• Keeping nappy area clean and dry The best way to keep your baby’s nappy area clean and dry is by changing nappies immediately after they are wet or soiled. After you’ve cleaned and dried the skin, apply a cream, paste or ointment. Certain products, such as zinc oxide and petroleum jelly, work well to protect the skin from moisture.
  • Increasing airflow To aid the healing of nappy rash, do what you can to increase air exposure to the nappy region. These tips may help: air out your baby’s skin by letting him or her go without a nappy and ointment for short periods of time, perhaps three times a day for 10 minutes each time, such as during naps; Avoid airtight plastic pants and nappy covers; use nappies that are larger than usual until the rash goes away.
  • Zinc oxide is the active ingredient in many nappy rash products They are usually applied to the rash throughout the day to soothe and protect your baby’s skin. It doesn’t take much – a thin covering will do. The product can be applied over medicated creams, such as an antifungal or a steroid, when necessary. You could also apply petroleum jelly on top, which helps keep the nappy from sticking to the cream.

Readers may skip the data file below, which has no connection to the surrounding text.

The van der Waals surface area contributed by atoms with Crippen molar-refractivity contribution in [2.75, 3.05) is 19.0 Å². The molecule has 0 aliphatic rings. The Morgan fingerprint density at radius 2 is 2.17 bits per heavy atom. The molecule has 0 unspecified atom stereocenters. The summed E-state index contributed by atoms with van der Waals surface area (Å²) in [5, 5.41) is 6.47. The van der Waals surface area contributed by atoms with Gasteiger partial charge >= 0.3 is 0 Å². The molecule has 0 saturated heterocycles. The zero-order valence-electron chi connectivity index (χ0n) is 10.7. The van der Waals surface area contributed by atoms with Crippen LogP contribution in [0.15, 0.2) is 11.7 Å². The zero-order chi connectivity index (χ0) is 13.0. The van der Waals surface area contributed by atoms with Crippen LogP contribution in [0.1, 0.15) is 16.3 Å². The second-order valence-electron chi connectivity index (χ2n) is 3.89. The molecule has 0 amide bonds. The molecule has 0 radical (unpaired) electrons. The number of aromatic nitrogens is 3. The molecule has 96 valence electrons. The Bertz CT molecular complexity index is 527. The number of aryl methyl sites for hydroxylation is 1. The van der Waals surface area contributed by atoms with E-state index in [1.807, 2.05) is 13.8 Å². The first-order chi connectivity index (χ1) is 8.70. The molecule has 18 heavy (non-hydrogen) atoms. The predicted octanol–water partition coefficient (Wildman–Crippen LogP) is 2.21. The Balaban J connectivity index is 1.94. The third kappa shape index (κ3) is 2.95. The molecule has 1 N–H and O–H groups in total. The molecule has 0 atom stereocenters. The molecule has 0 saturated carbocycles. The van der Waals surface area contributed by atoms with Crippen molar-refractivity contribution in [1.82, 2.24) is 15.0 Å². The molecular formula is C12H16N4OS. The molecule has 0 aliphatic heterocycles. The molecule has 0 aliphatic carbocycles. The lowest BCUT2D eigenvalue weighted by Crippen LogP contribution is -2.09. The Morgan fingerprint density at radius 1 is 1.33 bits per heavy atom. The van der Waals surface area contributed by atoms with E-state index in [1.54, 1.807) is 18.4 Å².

• As a general rule, stick with products designed for babies Avoid items containing baking soda, boric acid, camphor, phenol, benzocaine, diphenhydramine, or salicylates. These ingredients can be toxic for babies.
  • Bathing daily Until the rash clears up, give your baby a bath each day in warm water with mild, fragrance-free soap.
  • Rinse your baby’s bottom with warm water as part of each nappy change You can use a sink, tub or water bottle for this purpose. Moist washcloths, cotton balls and baby wipes can aid in cleaning the skin, but be gentle. Don’t use wipes with alcohol or fragrance. If you wish to use soap, select a mild, fragrance-free type.
  • Gently pat the skin dry with a clean towel or let it air dry Don’t scrub your baby’s bottom. Scrubbing can irritate the skin.
  • After changing nappies, wash your hands well Hand-washing can prevent the spread of bacteria or yeast to other parts of your baby’s body.
Dr Dulcy Rakumakoe. Picture: Refilwe Modise

Dr Dulcy Rakumakoe. Picture: Refilwe Modise